A large double asteroid passed Earth this weekend (May 25, 2019) at the very safe distance of about 13.5 times the Earth-moon distance. It wasn’t visible to the eye, but it was long expected, and – as the video above shows – some observers caught it on film. This video – from Samford Valley Observatory in Australia – was made with images captured with a 14″ telescope around the time of 1999 KW4’s closest approach to Earth. It shows the space rock gliding in front of the stars. In addition, radar observations of asteroid 1999 KW4 are scheduled from Arecibo Observatory in Puerto Rico from May 29 to June 7, and from NASA’s Goldstone Solar System Radar in the desert near Barstow, California, from May 26 to 31. The radar images should show the asteroid’s dual nature; we’ll add them to this post as we see them. In the meantime, the opportunity for amateur astronomers with telescopes to observe this asteroid still exists; look for charts for telescope users below.
1999 KW4 is moving fast. It’s traveling at 48,123 miles per hour (77,446 km/h or 21.5 km/second), relative to Earth. Its fast speed, and the size of this asteroid, are what allow amateur observers to see it move in front of the stars. Sky enthusiasts equipped with telescopes eight inches in diameter and bigger might be able to catch this asteroid. One of the best techniques for locating it will be to point a computerized telescope to a star known to be in the space rock’s path, and wait for the asteroid to appear. It will look like a very slow moving “star.” At first, the asteroid might be tricky to detect since its motion will appear very slow. If you are pointing at the correct time and location in the sky, take a good look at the visual field of the telescope. Be patient. Good things come to those who wait.
Another idea is to draw a sketch of the positions of the brightest stars and a few other stars you see at the eyepiece. Then compare the positions just 10 minutes later, and yes, you will find the asteroid!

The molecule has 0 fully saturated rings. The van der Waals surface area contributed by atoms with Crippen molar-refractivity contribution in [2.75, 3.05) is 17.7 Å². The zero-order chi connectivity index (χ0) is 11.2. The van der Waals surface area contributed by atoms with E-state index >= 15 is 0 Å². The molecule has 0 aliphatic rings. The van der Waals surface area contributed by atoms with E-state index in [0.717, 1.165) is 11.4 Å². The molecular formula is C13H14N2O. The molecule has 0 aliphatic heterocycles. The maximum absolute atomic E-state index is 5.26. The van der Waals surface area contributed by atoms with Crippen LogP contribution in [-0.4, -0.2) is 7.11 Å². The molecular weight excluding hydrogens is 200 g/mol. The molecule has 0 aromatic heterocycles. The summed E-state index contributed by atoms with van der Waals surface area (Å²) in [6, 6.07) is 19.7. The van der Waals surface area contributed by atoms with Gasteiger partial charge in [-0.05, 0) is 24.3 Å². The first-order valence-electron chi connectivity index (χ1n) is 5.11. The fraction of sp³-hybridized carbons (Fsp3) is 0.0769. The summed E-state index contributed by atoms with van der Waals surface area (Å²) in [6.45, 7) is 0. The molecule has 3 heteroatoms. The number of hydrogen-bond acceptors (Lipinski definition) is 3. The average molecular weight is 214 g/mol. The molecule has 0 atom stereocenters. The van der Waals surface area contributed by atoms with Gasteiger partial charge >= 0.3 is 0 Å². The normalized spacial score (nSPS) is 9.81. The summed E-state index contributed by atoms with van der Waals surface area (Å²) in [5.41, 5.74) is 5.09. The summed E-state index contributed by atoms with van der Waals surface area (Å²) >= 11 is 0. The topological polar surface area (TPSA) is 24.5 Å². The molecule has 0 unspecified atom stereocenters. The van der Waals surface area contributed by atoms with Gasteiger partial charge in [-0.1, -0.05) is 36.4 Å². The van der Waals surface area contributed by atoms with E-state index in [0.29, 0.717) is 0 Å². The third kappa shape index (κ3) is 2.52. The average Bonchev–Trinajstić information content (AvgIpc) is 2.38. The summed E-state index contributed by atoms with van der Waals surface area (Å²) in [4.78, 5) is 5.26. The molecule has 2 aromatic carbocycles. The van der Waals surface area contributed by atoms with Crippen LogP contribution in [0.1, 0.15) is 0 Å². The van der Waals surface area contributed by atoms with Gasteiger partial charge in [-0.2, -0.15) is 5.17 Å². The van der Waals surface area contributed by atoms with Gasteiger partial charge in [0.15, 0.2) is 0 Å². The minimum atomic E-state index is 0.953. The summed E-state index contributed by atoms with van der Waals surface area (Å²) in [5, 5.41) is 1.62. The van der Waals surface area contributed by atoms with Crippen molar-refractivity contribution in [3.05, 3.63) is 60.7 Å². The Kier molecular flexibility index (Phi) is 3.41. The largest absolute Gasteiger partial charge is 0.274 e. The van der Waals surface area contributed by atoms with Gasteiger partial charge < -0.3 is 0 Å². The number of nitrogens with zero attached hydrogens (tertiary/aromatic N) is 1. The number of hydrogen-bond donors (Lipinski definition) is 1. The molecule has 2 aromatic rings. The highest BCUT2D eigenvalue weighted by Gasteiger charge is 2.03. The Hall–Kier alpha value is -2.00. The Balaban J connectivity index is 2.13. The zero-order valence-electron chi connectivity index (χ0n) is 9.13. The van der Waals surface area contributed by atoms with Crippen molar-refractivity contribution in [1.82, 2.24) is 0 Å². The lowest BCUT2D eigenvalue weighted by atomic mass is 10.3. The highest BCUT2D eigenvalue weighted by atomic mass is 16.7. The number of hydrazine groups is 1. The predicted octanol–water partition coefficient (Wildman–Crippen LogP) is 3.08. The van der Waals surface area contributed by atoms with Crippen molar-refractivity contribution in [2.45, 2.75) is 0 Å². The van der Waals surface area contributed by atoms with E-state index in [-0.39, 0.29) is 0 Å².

By updating your sketches showing the asteroid’s position with respect to the stars, you can also show the huge space rock to other people, so they can see the object that’s making news with their own eyes.
The location of asteroid 1999 KW4 during closest approach was most favorable for observers in Earth’s Southern Hemisphere. Now the space rock is drifting to other constellations, and observers in the Northern Hemisphere should be able to locate it beginning around May 27, 2019, when the asteroid will come over our southern horizon. See charts below.
Asteroid (66391) 1999 KW4 consists of a primary space rock just under a mile wide (about 1.5 km), with a 0.3-mile-wide (0.5-km-wide) companion asteroid – an asteroid moon – orbiting the main asteroid. It’s an Aten type – or Earth-crossing – space rock. Its orbit brings it between the orbits of Venus and Earth. It completes an orbit around the sun once every 6.18 months (188 days).
An interesting facet of asteroid 1999 KW4 is its shape. It has an oblate shape with an equatorial ridge, similar to asteroids Bennu and Ryugu. Observations suggest the secondary asteroid, or asteroid moon, of 1999 KW4 orbits the main space rock every 16 hours at a distance of about 1.6 miles (2.6 km).
The video below – from a NASA Goldstone Radar planning document – shows the orbital motion of 1999 KW4 from December 2017 until July 2019, in a heliocentric or sun-centered reference frame. The asteroid makes two close flybys of Earth during this period.
1999 KW4 was discovered by the Lincoln Near-Earth Asteroid Research (LINEAR) astronomical survey in Socorro, New Mexico, in 1999. It has been classified as a Near-Earth object and a potentially hazardous object by the Minor Planet Center. However, the orbit of this huge space rock is well understood and known to pose no risk to Earth. During the closest of its approaches to Earth, its orbit brings it no closer than five Earth-moon distances.
The next encounter with Earth, which will be even closer than this year’s, occurs on May 25, 2036.
An interesting fact: After asteroid 1999 KW4 passes by Earth on May 25, 2019, no known asteroid as big or larger than this space rock will approach our planet this close until year 2027. On June 6, 2027, asteroid 4953 (1990 MU), a 4 km to 9 km (2.5 to 5.5 mi) space rock will safety pass by Earth at 12 lunar distances, and will return on 2058 at nine lunar distances.
Take a look at the curious shape of asteroid 1999 KW4 and its moon in this video:
Bottom line: Professional and amateur astronomers geared up to observe asteroid 1999 KW4 – a mile-wide, oddly shaped asteroid with a companion moon – around its closest approach on May 25, 2019. Now observers in the Northern Hemisphere should be able to locate it beginning around May 27, 2019, when the asteroid will come over our southern horizon.
Eddie Irizarry of the Sociedad de Astronomía del Caribe (Astronomical Society of the Caribbean) has been a NASA Solar System Ambassador since 2004. He loves public outreach and has published multiple astronomy articles for EarthSky, as well as for newspapers in Puerto Rico. He has also offered dozens of conferences related to asteroids and comets at the Arecibo Observatory.